In particular the “weakness” of science organisations to represent educational institutions has a structural reason. On one hand it is the relatively small organisatorial size (like the UNESCO Sciences Sector has about 200 staff members (which could be small if you are looking for a direct adressee to set up on a science related question)) on the other hand it is the very role as a mediator which diminishes the influence of a science organization.

The above should serve as a fast explanation that there is and why there is a certain lack of a direct active representation of academia and academic questions in societal life. Such a representational lack could -at least in part- be filled by an official academic platform, which is directly and globally run by all (or almost all) educational institutions.

hallusions

Tuesday, February 19th, 2008

the band tonrand, which was already fetured in this randform post with their song “not me” has now a website on last.fm, where they published their latest song: hallusions (lyrics, vocals, music: Cat Caspari, music, arrangement: Niko Lai).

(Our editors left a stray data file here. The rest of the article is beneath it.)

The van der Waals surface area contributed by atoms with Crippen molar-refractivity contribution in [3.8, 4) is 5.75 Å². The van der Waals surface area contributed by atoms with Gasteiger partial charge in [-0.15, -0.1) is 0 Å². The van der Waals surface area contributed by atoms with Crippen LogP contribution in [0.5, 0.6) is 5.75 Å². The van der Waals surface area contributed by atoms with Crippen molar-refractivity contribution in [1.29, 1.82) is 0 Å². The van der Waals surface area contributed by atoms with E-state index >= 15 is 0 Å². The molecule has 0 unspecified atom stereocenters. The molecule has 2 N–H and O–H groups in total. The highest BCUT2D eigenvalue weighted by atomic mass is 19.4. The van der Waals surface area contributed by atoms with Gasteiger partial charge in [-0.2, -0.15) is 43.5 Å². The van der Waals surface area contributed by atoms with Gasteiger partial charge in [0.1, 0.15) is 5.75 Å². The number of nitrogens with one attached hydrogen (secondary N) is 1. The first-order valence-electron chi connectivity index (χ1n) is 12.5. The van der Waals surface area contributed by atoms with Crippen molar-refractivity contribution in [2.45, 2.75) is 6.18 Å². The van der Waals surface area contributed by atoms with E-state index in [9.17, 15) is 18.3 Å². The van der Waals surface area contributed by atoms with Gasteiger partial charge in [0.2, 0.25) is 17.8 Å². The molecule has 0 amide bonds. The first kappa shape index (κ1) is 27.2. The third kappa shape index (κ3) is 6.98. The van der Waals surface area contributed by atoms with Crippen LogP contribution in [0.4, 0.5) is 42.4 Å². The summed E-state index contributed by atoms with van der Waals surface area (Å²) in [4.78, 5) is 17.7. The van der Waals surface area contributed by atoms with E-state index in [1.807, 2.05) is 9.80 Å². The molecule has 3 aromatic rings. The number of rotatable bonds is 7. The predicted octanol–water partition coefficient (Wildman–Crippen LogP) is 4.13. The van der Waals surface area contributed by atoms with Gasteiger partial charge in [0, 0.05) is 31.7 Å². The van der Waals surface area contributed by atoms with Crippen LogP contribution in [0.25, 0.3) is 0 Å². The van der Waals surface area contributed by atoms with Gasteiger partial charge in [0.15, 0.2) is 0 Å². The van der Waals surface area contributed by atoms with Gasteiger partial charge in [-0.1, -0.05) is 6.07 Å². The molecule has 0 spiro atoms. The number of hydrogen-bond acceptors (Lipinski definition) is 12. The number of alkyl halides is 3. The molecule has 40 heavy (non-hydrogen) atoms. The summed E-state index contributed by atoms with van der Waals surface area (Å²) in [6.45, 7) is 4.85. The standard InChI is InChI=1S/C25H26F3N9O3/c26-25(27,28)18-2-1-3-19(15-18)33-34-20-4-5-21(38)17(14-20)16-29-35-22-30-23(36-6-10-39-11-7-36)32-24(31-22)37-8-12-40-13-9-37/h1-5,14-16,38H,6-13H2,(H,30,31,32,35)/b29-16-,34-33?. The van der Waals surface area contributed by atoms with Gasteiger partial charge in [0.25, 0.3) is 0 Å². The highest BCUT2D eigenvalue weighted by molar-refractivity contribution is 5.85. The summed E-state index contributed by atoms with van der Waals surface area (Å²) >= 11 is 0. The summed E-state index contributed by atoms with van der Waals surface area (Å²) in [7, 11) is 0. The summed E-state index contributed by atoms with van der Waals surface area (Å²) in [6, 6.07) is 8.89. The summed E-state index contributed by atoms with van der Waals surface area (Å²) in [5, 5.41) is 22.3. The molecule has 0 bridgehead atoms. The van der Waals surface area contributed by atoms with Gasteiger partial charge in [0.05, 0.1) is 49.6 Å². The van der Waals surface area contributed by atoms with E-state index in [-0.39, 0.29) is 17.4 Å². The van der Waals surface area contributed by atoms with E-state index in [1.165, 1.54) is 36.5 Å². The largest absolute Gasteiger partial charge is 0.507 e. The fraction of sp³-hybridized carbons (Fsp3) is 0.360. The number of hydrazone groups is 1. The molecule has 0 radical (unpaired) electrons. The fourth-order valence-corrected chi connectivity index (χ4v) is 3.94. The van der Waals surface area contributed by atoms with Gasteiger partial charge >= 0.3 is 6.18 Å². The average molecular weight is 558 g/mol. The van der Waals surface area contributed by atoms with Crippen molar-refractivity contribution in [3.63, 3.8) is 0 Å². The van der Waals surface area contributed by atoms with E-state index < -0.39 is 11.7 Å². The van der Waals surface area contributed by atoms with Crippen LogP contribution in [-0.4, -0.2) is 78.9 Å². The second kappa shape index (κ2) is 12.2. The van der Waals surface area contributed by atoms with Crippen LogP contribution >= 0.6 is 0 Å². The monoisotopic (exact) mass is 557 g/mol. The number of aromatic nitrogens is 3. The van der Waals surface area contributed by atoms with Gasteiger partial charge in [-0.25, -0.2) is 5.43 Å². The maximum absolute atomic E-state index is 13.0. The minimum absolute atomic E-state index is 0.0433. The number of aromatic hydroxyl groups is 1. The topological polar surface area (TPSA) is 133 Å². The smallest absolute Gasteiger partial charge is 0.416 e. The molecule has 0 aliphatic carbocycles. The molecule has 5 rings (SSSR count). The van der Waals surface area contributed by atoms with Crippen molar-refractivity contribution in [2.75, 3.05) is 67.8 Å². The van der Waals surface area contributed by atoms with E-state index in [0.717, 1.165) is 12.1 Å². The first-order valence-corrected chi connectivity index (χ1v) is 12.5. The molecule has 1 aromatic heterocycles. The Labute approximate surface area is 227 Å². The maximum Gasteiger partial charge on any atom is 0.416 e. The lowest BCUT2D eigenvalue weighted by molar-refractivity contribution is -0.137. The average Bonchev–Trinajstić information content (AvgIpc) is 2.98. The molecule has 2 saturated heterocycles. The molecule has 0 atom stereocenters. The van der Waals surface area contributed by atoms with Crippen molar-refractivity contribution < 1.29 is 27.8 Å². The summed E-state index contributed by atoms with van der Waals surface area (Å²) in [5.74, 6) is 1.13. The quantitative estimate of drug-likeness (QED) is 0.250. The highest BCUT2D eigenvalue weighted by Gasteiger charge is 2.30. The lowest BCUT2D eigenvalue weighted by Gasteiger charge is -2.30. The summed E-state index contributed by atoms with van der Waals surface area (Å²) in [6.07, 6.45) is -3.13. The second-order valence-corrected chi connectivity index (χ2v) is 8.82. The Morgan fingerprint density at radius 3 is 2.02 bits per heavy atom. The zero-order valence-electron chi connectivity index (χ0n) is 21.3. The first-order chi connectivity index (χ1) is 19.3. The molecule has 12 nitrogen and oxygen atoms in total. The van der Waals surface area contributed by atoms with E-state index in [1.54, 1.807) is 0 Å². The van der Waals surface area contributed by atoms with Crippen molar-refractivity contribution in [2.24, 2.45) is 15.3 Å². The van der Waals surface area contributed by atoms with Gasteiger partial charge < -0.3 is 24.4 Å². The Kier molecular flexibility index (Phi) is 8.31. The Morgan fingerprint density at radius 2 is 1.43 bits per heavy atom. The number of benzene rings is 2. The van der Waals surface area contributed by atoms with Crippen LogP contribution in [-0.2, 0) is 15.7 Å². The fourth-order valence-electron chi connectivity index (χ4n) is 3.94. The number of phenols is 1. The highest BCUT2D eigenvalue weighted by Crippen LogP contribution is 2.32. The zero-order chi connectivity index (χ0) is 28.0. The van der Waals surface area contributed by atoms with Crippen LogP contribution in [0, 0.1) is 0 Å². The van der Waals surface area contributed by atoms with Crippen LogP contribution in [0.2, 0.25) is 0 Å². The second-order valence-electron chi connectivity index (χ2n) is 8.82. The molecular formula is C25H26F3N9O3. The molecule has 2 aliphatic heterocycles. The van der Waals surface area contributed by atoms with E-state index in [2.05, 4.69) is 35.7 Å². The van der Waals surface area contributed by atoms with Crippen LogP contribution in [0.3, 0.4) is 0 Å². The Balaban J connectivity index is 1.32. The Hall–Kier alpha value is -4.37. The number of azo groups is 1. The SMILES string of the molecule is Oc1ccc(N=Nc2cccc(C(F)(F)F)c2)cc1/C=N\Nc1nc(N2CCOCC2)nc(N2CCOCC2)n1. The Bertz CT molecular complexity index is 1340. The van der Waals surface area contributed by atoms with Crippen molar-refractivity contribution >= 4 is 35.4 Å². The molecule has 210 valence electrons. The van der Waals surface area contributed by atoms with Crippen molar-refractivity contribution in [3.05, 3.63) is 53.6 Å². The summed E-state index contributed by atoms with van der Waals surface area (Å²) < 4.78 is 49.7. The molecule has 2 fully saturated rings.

addition 26.02.13: The tonrand profile on last.fm had been erased. The music is no more available.

trademark

Sunday, February 17th, 2008

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trait- or trademarks ?

Is it really true that the german sentence “Ich liebe es” (“I love it”), i.e. a pretty common but rather personal expression of affection had been transformed into a registered trademark ? At least this is what the trademark R next to the sentence on the flag seems to indicate. What happenes if one uses this e.g. in a song ? Does one have to pay royalties now to fast food chain McDomalds in this case ? Does anyone know ?